PA 11-92—sHB 5415

Higher Education and Employment Advancement Committee

AN ACT REQUIRING FULL DISCLOSURE TO PROSPECTIVE ATHLETES BEING RECRUITED TO INSTITUTIONS OF HIGHER EDUCATION

SUMMARY: This act requires Connecticut colleges and universities with intercollegiate athletic programs to disclose certain information to recruited student athletes. Beginning January 1, 2012, any institution with an intercollegiate athletic program that recruits student athletes by soliciting them to apply to, enroll in, or attend the institution for the purpose of participating in intercollegiate athletics must (1) provide a hyperlink entitled “Student Athletes' Right to Know” on the front page of its official athletics website and (2) include a direct link to its web page in any written materials regarding the athletic program provided to student athletes. The hyperlink must link to a web page that contains information regarding (1) athletic scholarships, (2) the renewal of and release from scholarships, and (3) sports-related medical expenses.

The act defines student athletes as individuals who attend an elementary, middle, or secondary school program of education or an institution of higher education and participate in any interscholastic athletic program in Connecticut, regardless of whether or not they receive a scholarship for doing so.

EFFECTIVE DATE: July 1, 2011

SCHOLARSHIP INFORMATION

With respect to athletic scholarships, the act requires the “Student Athletes' Right to Know” website to include the:

1. institution's most recent cost of attendance for the academic year and summer school session, as published by its financial aid office, and the amount the National Collegiate Athletic Association (NCAA) prohibits from being covered in a full scholarship (see BACKGROUND);

2. institution's policy on providing scholarships for summer school sessions and whether they are proportional to those provided for the regular academic year;

3. full grant-in-aid scholarship payment received by all student athletes who live on campus during the academic year and off campus during summer school sessions; and

4. institution's policy on signing more recruited student athletes than there are available scholarships and how that affects scholarship opportunities for recruited and current student athletes.

The website must also include information on NCAA rules regarding the National Letter of Intent (NLI), including that:

1. it is a binding agreement under which the institution agrees to provide athletics aid for one academic year in exchange for the prospective student athlete's agreement to attend the institution for one academic year;

2. it must be accompanied by an institutional financial aid agreement; and

3. signing an NLI and not enrolling at the institution for a full academic year may subject a student athlete to specific penalties, including loss of a season of eligibility and a mandatory residence requirement.

The website must also state that, per NCAA rules, a verbal commitment is not binding on the student athlete or the institution.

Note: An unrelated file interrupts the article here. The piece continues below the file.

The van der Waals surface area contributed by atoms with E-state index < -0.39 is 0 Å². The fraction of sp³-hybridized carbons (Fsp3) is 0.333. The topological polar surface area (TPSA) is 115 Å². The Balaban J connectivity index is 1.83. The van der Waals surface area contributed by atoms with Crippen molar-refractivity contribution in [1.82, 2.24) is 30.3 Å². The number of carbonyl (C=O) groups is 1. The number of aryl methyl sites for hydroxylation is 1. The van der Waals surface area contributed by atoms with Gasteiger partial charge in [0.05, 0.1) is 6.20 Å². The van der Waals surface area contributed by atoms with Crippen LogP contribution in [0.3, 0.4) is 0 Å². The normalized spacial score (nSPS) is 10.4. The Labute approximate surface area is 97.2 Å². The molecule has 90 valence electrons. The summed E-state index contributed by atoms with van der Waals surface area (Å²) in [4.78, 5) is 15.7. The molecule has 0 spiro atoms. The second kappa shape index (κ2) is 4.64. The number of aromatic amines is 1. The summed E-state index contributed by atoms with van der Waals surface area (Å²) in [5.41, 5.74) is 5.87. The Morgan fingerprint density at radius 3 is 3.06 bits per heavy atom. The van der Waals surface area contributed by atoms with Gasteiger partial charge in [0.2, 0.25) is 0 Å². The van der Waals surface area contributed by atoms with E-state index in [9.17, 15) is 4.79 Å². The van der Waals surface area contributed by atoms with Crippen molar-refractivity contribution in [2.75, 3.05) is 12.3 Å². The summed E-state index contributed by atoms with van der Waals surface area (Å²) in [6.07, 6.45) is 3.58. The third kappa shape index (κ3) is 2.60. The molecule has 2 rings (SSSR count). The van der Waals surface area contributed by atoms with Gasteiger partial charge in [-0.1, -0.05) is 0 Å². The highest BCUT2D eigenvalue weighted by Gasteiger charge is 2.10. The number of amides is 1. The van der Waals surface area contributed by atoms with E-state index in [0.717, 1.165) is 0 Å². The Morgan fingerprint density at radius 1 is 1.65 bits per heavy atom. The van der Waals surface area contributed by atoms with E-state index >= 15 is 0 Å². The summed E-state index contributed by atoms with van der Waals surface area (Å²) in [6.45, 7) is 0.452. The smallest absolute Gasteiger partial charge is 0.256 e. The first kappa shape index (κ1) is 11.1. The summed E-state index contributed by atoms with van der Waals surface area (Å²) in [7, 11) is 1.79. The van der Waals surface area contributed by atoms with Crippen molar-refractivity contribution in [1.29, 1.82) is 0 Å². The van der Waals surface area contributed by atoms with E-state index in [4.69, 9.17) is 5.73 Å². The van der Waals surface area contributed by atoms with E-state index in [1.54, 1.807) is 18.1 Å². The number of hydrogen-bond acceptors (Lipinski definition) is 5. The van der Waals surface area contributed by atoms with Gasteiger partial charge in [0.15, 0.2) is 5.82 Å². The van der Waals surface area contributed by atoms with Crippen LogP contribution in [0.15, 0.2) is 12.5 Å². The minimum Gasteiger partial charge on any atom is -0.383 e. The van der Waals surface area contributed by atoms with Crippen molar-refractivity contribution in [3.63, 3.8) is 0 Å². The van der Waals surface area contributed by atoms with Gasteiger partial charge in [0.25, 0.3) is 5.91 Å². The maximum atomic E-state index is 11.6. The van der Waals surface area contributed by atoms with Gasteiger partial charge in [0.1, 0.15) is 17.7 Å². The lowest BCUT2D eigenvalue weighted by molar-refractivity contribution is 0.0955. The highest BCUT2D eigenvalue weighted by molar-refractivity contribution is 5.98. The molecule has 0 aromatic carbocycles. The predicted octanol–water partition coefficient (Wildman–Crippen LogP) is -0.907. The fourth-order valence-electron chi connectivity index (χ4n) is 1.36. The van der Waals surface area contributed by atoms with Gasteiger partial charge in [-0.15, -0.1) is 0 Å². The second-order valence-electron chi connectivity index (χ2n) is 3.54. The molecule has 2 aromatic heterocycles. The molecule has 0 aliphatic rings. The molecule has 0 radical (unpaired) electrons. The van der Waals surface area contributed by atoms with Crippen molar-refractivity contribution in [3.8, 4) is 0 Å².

Renewal and Release

The act requires the website to contain the institution's policy regarding the renewal or nonrenewal of athletic scholarships, specifically as it applies to (1) a temporary or permanent sports-related injury suffered by a student athlete in good standing, (2) a coaching change, and (3) athletic performance that is below expectations. The website must also contain the NCAA's policy regarding scholarship duration.

With respect to an athletic release, the website must include NCAA and institution policies on whether an institution may refuse to grant a release to a student athlete who wishes to transfer.

SPORTS-RELATED MEDICAL EXPENSES

The act requires the website to include the following information concerning sports-related medical expenses:

1. the NCAA's policy regarding whether athletic programs must pay for such expenses and the institution's policy concerning whether it will pay for such expenses, including deductibles, copayments, and coinsurance, or any expenses that exceed maximum insurance coverage limits;

2. the institution's policy on who must pay for required sports-related insurance premiums for student athletes without insurance coverage;

3. how long an institution will pay for sports-related medical expenses after a student athlete's athletic eligibility expires; and

4. whether an athletic program's medical policy covers services provided by a physician not associated with the program, including the provision of a second opinion for a sports-related injury.

BACKGROUND

Value of Full Scholarship

The NCAA defines a “full grant-in-aid” (i. e. , a full scholarship) as financial aid that consists of tuition, fees, room, board, and required course-related books (NCAA Bylaw 15. 02. 5). It does not include other items that institutions typically use to calculate the cost of attendance, such as transportation and miscellaneous personal expenses. An institution may only provide financial aid to student-athletes for such expenses if the provision of aid is unrelated to athletic ability (NCAA Bylaw 15. 1).

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